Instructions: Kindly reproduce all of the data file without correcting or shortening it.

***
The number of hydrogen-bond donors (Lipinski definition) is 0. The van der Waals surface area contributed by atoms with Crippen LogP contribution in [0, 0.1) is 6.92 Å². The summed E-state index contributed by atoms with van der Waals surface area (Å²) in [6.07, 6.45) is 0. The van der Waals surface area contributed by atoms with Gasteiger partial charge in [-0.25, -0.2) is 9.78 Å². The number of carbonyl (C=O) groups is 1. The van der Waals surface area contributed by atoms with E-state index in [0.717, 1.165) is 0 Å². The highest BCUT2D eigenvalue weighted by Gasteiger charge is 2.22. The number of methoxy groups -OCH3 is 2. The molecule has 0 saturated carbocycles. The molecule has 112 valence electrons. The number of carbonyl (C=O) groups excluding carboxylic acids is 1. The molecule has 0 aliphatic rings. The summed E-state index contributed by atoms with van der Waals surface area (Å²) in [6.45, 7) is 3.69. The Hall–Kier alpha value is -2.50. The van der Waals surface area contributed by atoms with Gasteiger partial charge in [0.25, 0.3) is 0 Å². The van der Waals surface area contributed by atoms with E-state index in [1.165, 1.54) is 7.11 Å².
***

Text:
The number of hydrogen-bond donors (Lipinski definition) is 0. The van der Waals surface area contributed by atoms with Crippen LogP contribution in [0, 0.1) is 6.92 Å². The summed E-state index contributed by atoms with van der Waals surface area (Å²) in [6.07, 6.45) is 0. The van der Waals surface area contributed by atoms with Gasteiger partial charge in [-0.25, -0.2) is 9.78 Å². The number of carbonyl (C=O) groups is 1. The van der Waals surface area contributed by atoms with E-state index in [0.717, 1.165) is 0 Å². The highest BCUT2D eigenvalue weighted by Gasteiger charge is 2.22. The number of methoxy groups -OCH3 is 2. The molecule has 0 saturated carbocycles. The molecule has 112 valence electrons. The number of carbonyl (C=O) groups excluding carboxylic acids is 1. The molecule has 0 aliphatic rings. The summed E-state index contributed by atoms with van der Waals surface area (Å²) in [6.45, 7) is 3.69. The Hall–Kier alpha value is -2.50. The van der Waals surface area contributed by atoms with Gasteiger partial charge in [0.25, 0.3) is 0 Å². The van der Waals surface area contributed by atoms with E-state index in [1.165, 1.54) is 7.11 Å².